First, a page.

Pegahmagabow termed the system “white slavery” and fought against it. The Indian agents labeled him as a “mental case” and tried to sideline him. He served as a guard in an ammunition plant during World War II, and in 1943, he became the ‘Supreme Chief of the Native Independent Government.’
Awards & Achievements
He earned his first ‘Military Medal’ for displaying courage in the face of the enemy during the second battle of Ypress, Festubert, and Givenchy.
He was awarded a bar to the ‘Military Medal’ in the battle of Passchendaele and a second bar to the medal in the battle of The Scarpe.
He also received the ‘1914–15 Star,’ the ‘British War Medal,’ and the ‘Victory Medal.’
Francis Pegahmagabow was married and had six children. After the war, he lived an active political life and championed the cause of the natives and war veterans. He died of a heart attack at the age of 61, in 1952.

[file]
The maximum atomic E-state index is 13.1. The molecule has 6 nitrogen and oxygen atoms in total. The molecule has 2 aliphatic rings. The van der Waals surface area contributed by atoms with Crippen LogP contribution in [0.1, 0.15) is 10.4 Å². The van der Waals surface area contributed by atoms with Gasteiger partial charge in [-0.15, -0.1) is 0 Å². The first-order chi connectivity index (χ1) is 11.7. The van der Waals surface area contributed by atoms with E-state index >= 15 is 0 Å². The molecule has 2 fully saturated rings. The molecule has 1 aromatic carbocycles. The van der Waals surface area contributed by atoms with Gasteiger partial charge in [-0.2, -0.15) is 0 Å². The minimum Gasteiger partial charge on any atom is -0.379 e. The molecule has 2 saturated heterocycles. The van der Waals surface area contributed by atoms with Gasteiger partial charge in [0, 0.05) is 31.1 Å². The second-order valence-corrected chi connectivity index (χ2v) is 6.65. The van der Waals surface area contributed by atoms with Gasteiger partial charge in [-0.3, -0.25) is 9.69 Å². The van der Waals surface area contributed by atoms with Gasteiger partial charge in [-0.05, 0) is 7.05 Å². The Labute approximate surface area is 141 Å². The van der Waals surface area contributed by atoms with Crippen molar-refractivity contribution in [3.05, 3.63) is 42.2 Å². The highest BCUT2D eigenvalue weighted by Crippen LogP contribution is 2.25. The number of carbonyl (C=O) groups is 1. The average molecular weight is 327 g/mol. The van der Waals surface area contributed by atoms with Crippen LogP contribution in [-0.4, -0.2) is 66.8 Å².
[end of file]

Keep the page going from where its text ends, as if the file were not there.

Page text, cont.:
He was respected as a skilled soldier and as a good human being. He was included in the ‘Indian Hall of Fame’ at the ‘Woodland Centre’ in Ontario. The ‘Canadian Armed Forces’ honored him by naming the ‘3rd Canadian Ranger Patrol Group HQ Building’ after him.
In 2003, his family donated his medals and his chief head gear to the ‘Canadian War Museum,’ where it remains displayed with other World War I artifacts.
People have often wondered why he was not awarded higher awards, such as the ‘Victoria Cross.’ Historians claim that this was perhaps because he did not use an observer to verify his kills and may have been discriminated against because of his ‘First Nations’ origins.
On ‘National Aboriginal Day,’ June 21, 2016, a life-size bronze statue of Francis Pegahmagabow was installed in Parry Sound, near Georgian Bay. The statue had a ‘Ross’ rifle slung over one shoulder and a caribou at its feet, depicting Pegahmagabow’s actions during World War I and his native clan, respectively.